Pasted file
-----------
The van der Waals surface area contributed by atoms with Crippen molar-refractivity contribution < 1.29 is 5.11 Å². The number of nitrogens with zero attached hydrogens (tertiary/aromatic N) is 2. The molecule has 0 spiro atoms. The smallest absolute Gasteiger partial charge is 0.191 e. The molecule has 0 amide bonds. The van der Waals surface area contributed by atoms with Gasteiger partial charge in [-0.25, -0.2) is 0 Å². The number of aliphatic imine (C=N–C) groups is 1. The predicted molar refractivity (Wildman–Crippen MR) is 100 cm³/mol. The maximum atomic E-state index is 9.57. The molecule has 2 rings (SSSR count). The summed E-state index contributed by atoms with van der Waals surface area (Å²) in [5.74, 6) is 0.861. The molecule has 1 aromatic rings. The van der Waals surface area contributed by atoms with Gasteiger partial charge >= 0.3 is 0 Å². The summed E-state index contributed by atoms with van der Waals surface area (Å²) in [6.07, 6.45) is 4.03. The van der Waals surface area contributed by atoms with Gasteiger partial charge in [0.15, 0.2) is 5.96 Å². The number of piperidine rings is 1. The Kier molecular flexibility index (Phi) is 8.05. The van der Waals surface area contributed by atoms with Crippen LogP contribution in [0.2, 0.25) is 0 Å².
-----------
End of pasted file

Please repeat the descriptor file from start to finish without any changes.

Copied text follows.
The van der Waals surface area contributed by atoms with Crippen molar-refractivity contribution < 1.29 is 5.11 Å². The number of nitrogens with zero attached hydrogens (tertiary/aromatic N) is 2. The molecule has 0 spiro atoms. The smallest absolute Gasteiger partial charge is 0.191 e. The molecule has 0 amide bonds. The van der Waals surface area contributed by atoms with Gasteiger partial charge in [-0.25, -0.2) is 0 Å². The number of aliphatic imine (C=N–C) groups is 1. The predicted molar refractivity (Wildman–Crippen MR) is 100 cm³/mol. The maximum atomic E-state index is 9.57. The molecule has 2 rings (SSSR count). The summed E-state index contributed by atoms with van der Waals surface area (Å²) in [5.74, 6) is 0.861. The molecule has 1 aromatic rings. The van der Waals surface area contributed by atoms with Gasteiger partial charge >= 0.3 is 0 Å². The summed E-state index contributed by atoms with van der Waals surface area (Å²) in [6.07, 6.45) is 4.03. The van der Waals surface area contributed by atoms with Gasteiger partial charge in [0.15, 0.2) is 5.96 Å². The number of piperidine rings is 1. The Kier molecular flexibility index (Phi) is 8.05. The van der Waals surface area contributed by atoms with Crippen LogP contribution in [0.2, 0.25) is 0 Å².